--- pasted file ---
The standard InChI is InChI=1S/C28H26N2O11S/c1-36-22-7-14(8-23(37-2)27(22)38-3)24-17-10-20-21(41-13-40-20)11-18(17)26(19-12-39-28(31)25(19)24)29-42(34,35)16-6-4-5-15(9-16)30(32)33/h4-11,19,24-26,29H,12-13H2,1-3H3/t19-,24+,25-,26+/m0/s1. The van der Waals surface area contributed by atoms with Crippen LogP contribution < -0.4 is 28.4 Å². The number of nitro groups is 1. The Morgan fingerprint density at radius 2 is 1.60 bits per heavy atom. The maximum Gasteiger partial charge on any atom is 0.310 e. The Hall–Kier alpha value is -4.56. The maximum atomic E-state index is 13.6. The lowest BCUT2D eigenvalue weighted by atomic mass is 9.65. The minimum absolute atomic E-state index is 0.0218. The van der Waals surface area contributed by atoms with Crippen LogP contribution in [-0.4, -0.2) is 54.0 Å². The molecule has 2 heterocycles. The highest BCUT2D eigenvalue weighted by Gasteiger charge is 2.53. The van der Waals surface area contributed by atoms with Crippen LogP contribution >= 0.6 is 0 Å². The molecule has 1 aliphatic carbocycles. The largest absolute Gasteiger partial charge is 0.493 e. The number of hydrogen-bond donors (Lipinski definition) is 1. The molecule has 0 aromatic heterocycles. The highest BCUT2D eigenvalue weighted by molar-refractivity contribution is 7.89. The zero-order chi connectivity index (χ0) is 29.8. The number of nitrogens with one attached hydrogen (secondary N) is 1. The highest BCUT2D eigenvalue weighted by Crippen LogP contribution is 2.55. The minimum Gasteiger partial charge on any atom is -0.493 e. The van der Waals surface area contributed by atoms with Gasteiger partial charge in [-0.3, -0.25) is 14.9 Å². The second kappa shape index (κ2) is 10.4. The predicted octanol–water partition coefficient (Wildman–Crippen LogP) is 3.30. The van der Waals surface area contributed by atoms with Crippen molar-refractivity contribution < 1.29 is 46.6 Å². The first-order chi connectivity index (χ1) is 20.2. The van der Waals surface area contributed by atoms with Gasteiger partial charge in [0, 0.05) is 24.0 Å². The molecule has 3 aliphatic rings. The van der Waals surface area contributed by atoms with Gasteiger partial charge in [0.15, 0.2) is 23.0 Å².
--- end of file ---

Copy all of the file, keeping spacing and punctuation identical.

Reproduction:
The standard InChI is InChI=1S/C28H26N2O11S/c1-36-22-7-14(8-23(37-2)27(22)38-3)24-17-10-20-21(41-13-40-20)11-18(17)26(19-12-39-28(31)25(19)24)29-42(34,35)16-6-4-5-15(9-16)30(32)33/h4-11,19,24-26,29H,12-13H2,1-3H3/t19-,24+,25-,26+/m0/s1. The van der Waals surface area contributed by atoms with Crippen LogP contribution < -0.4 is 28.4 Å². The number of nitro groups is 1. The Morgan fingerprint density at radius 2 is 1.60 bits per heavy atom. The maximum Gasteiger partial charge on any atom is 0.310 e. The Hall–Kier alpha value is -4.56. The maximum atomic E-state index is 13.6. The lowest BCUT2D eigenvalue weighted by atomic mass is 9.65. The minimum absolute atomic E-state index is 0.0218. The van der Waals surface area contributed by atoms with Crippen LogP contribution in [-0.4, -0.2) is 54.0 Å². The molecule has 2 heterocycles. The highest BCUT2D eigenvalue weighted by Gasteiger charge is 2.53. The van der Waals surface area contributed by atoms with Crippen LogP contribution >= 0.6 is 0 Å². The molecule has 1 aliphatic carbocycles. The largest absolute Gasteiger partial charge is 0.493 e. The number of hydrogen-bond donors (Lipinski definition) is 1. The molecule has 0 aromatic heterocycles. The highest BCUT2D eigenvalue weighted by molar-refractivity contribution is 7.89. The zero-order chi connectivity index (χ0) is 29.8. The number of nitrogens with one attached hydrogen (secondary N) is 1. The highest BCUT2D eigenvalue weighted by Crippen LogP contribution is 2.55. The minimum Gasteiger partial charge on any atom is -0.493 e. The van der Waals surface area contributed by atoms with Gasteiger partial charge in [-0.3, -0.25) is 14.9 Å². The second kappa shape index (κ2) is 10.4. The predicted octanol–water partition coefficient (Wildman–Crippen LogP) is 3.30. The van der Waals surface area contributed by atoms with Crippen molar-refractivity contribution < 1.29 is 46.6 Å². The first-order chi connectivity index (χ1) is 20.2. The van der Waals surface area contributed by atoms with Gasteiger partial charge in [0, 0.05) is 24.0 Å². The molecule has 3 aliphatic rings. The van der Waals surface area contributed by atoms with Gasteiger partial charge in [0.15, 0.2) is 23.0 Å².